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1996 Issue 4

"He that lives not by rule, lives not at all" has grown into a proverb, yet many have no settled plan and no fixed principles, They are at sea without a compass, and know not whither they go, but are borne along with every wind and current. This may be an easy mode of life, but can it be safe? Blinded by self-love, such may hope that all is well, but is there cause for such expectations? It may be as mischievous to have no principles as bad ones. A rule not followed is a mere notion, and governs no one.

"Because the scribes were confident in their own righteousness they were incapable of perceiving the call to repentance," (Lane), and the salvation that came with it. "For not knowing about God's righteousness, and seeking to establish their own, they did not subject themselves to the righteousness of God. For Christ is the end (goal) of the law for righteousness to everyone who believes," Romans 10:3-4. As long as these scribes and Pharisees believed in salvation by human merit, human worth, and human conformity to Law, with a sense of self-trust, self-confidence, self-esteem, and self-righteousness, they would be hardened to any call to repentance, and therefore could not be "healed" by this Physician. "Jesus had not come to call for the Kingdom of God men like the scribes who considered themselves to be righteous, but outcasts who knew they needed to be made whole." - Lane

The Church by Edmund P. Clowney.

Dr. Clowney presents a multi-faceted examination of the church throughout the Bible. Writing against the backdrop that the Christian's home is in heaven, the author explores how the Christian is to worship God, grow in God and serve God during our sojourn on earth. A multitude of topics are covered. The author defines the church in terms of the Trinity. He writes: "According to the Bible, the church is the people of God, the assembly and body of Christ, and the fellowship of the Holy Spirit" (p. 28). He then examines how God is to be worshipped and the church's relationship to the world. There is a two-fold approach of the church to the world. First is the church's relationship with our civil government. Secondly is the church's mission to the world at large and how biblical principles are to be applied.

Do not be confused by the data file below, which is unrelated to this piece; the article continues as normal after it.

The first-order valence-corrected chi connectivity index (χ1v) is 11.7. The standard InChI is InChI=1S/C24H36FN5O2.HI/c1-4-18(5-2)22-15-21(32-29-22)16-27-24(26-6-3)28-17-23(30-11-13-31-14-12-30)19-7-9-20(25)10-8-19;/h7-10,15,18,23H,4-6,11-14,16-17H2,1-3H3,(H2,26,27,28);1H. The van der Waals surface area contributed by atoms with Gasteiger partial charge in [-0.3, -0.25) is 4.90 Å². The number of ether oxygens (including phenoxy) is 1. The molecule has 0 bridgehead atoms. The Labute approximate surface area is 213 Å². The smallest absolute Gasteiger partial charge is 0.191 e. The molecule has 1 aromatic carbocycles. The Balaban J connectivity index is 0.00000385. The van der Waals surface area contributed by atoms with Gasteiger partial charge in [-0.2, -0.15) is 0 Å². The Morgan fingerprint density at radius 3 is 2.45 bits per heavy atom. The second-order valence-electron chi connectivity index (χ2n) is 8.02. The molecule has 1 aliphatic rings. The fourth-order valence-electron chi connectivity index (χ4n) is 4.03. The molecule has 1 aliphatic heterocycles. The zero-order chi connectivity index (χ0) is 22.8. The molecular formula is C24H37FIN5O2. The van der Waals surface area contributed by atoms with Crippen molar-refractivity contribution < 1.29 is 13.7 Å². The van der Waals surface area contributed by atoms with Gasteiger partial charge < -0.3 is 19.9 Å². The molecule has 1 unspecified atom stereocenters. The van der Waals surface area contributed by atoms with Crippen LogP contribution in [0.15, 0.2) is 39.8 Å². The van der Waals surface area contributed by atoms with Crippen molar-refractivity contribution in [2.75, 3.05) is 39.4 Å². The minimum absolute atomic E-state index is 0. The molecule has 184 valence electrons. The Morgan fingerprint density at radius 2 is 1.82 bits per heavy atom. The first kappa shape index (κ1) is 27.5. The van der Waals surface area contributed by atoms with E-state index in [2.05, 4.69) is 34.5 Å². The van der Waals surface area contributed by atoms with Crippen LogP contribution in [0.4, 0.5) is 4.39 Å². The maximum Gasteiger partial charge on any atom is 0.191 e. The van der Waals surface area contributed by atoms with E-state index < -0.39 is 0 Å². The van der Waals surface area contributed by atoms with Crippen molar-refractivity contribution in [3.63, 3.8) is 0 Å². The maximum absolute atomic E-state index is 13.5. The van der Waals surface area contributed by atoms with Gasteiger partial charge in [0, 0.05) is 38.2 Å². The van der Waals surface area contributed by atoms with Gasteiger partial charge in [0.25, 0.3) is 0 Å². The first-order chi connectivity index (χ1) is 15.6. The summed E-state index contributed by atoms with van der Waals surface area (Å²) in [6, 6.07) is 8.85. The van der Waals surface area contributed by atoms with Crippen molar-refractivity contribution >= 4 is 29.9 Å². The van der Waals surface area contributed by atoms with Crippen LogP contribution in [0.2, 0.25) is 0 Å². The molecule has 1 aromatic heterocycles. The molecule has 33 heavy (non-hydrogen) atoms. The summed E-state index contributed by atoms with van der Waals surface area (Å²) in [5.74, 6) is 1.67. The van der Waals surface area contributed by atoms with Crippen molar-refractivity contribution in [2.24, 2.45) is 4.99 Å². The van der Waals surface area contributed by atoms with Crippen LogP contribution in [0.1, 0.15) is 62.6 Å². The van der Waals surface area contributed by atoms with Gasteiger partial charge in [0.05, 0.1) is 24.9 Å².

The language of the Declaration of Independence is such that it can be interpreted two ways: Biblically or rationalistically. It must be remembered that the Declaration was written not for Americans but for Europeans (especially the French). This fact is plain from the first paragraph of the prologue - "a decent Respect to the Opinions of Mankind requires that they should declare the causes which impel them to the Separation."